It may come as a surprise but I do not collect Spode. It should come as no surprise, though, that I do love pots so in we went. Half way round, amongst the Aladdin's cave interior, was one small section with a pile of blue transfer printed plates stacked high at the bottom of a glass-fronted cupboard. Near the bottom, just peeping out, I recognised the edge of a Spode pattern. It was the border of Italian pattern but with added red and gold. I think I have only ever seen this pattern as a paper record in the Spode pattern books and in a photograph. Never 'in the flesh'.
When my hyper-ventilating stops, I fetch the manager, who infinitely slowly finds the key and picks up a pile of beautiful plates and plonks them before me. I nonchalantly sort through waiting for the Spode beauty to appear. And it is indeed a beauty. Pristine condition. Light as a feather, with a familiar silky smooth glaze and crisply marked with fine Spode backstamps.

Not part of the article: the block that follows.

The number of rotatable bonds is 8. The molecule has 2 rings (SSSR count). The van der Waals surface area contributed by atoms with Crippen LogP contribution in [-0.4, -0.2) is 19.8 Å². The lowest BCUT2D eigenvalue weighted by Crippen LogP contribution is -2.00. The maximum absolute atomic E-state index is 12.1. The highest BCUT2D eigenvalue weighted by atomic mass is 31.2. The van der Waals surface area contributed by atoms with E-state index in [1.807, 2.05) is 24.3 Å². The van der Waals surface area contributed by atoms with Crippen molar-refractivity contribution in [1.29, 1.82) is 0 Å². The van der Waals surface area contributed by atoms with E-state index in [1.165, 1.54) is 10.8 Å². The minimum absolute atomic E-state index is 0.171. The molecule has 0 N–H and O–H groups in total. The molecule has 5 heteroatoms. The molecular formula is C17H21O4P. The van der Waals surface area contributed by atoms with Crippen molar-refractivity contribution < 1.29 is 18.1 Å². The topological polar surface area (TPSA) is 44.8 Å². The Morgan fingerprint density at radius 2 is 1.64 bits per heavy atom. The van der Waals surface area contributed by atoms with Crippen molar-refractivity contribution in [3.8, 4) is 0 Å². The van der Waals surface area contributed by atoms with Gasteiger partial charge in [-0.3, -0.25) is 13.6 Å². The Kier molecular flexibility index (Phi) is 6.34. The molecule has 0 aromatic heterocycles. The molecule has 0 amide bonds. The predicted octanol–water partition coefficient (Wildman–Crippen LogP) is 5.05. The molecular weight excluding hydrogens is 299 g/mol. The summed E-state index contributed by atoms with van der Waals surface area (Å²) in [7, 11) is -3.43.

Nearly 200 years old and as new.
The lightness of Spode's pearlware, a type of earthenware, always surprises me. The high quality of Spode's production is embodied in this dessert plate. Transfer printed in blue, glazed with that silky smooth glaze, hand-coloured in red and then gilded. This is a piece which would have gone through 4 or 5 firings. It has pattern number 2614 of about 1818, often mentioned in books as the earliest record of the Italian pattern from which its introduction is dated, but omitting the fact that it is gorgeously coloured.
Aimed at the well-to-do customer, it is just one piece from a dessert service, which must have shimmered in candlelight when laid out all those years ago.
And yes I did buy it...